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Ag productivity slows in ag powerhouses

Robin White.jpg
Robin White, assistant professor of animal and poultry science at Virginia Tech, shared if livestock production in the U.S. was eliminated, total U.S. GHG emissions would decline by only 2.9%.
Agricultural productivity growth globally averages 1.63% annually, but rate needs to be 1.73%.

Productivity growth is strong in China and South Asia, but it is slowing in the agricultural powerhouses of North America, Europe and Latin America, according to the 2019 "Global Agricultural Productivity (GAP) Report: Productivity Growth for Sustainable Diets & More."

Virginia Tech University’s College of Agriculture & Life Sciences released the report as part of a side event at the World Food Prize Borlaug Dialogues on Oct. 16. The report is an annual overview of measuring efforts taken around the world to meet growing world food needs.

Jason Grant, Virginia Tech associate professor in agriculture and applied economics, said the report found that global agricultural productivity growth – increasing output of crops and livestock with existing or fewer inputs – is at an average annual rate of 1.63%. However, to meet the needs to produce food, feed, fiber and bioenergy for 10 billion people by 2050, the average annual growth rate needs to be 1.73%.

The report calls attention to the alarmingly low levels of productivity growth in low-income countries, where there also are high rates of food insecurity, malnutrition and rural poverty.

Agricultural productivity growth in low-income countries is rising at an average annual rate of just 1%. The U.N. Sustainable Development Goals call for doubling the productivity of the lowest-income farmers by 2030.

GAP TFP index.jpg“These productivity gaps, if they persist, will have serious ramifications for environmental sustainability, the economic vitality of the agriculture sector, and the prospects for reducing poverty, malnutrition and obesity,” said Ann Steensland, author of the 2019 GAP Report and coordinator of the GAP Report Initiative at Virginia Tech.

The report calls for a strong focus on countries with high rates of population growth, persistent low levels of agricultural productivity and significant shifts in consumption patterns — the primary drivers of unsustainable agricultural practices, such as converting forests to cropland and rangeland.

“Decades of research and experience tell us that by accelerating productivity growth, it is possible to improve environmental sustainability while ensuring that consumers have access to the foods they need and want,” said Tom Thompson, associate dean and director of global programs for the Virginia Tech College of Agriculture & Life Sciences.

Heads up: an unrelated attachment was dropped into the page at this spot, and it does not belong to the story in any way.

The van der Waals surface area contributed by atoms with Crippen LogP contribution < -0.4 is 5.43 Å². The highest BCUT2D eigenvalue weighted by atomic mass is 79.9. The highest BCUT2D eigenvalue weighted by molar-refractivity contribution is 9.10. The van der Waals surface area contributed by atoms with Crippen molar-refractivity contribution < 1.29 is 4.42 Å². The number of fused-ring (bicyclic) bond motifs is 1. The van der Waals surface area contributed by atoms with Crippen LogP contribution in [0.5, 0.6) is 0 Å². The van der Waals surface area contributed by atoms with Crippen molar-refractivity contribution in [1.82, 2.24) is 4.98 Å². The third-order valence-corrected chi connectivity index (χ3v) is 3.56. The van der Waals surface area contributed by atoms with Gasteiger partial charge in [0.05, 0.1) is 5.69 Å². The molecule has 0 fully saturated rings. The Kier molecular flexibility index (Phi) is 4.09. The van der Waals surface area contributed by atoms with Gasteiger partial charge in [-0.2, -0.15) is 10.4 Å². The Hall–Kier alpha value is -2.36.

Productivity growth is generated by innovations such as precision agriculture technology and improved seeds as well as best practices for nutrient management and animal health. Attention to ecosystem services, such as pollination and erosion prevention, can increase and sustain productivity gains over time.

Steensland added that dogs and cats consume the same amount of calories as 62 million Americans. In addition, 1.3 million hectares around the world produce ornamental flowers or bulbs, raising concerns for sustainability and land use.

Animal agriculture in the U.S. has experienced productivity gains, dramatically reducing the environmental footprint of livestock production. According to Robin White, assistant professor of animal and poultry science at Virginia Tech, if livestock production in the U.S. was eliminated, total U.S. greenhouse gas emissions would decline by only 2.9%. 

White noted that knowledge of methane’s contribution to the carbon footprint helps offer a better understanding of the natural carbon cycle and how agriculture shouldn’t be penalized the same as fossil fuels. “Anything we can do to enhance productivity will improve the carbon footprint but also the water and land footprint,” White said during a panel discussion following the report.

This includes how livestock can leverage genetic selection, reproductive efficiency and other methods to most effectively address environmental impact.

In the absence of further gains in total factor productivity, more land and water will be needed to increase food and agricultural production, which would strain a natural resource base already threatened by climate change.

Unable to afford higher-priced, nutrient-dense foods such as animal proteins and fruits and vegetables, consumers will rely on foods made from cheaper cereal grains for most of their calories, hence exacerbating skyrocketing obesity rates in adults and children.

The GAP Report describes six strategies for accelerating productivity growth: (1) investing in public agricultural research and development and extension, (2) embracing science- and information-based technologies, (3) improving infrastructure and market access, (4) cultivating partnerships for sustainable agriculture and nutrition, (5) expanding regional and global trade and (6) reducing post-harvest loss and food waste.

Thompson added that the message of GAP is the power of increasing total factor productivity through science-based solutions as a pathway to food security. He said this also offers new opportunities to be engaged in global conversations on solutions.

The GAP Report is available to view and download at www.globalagriculturalproductivity.org.

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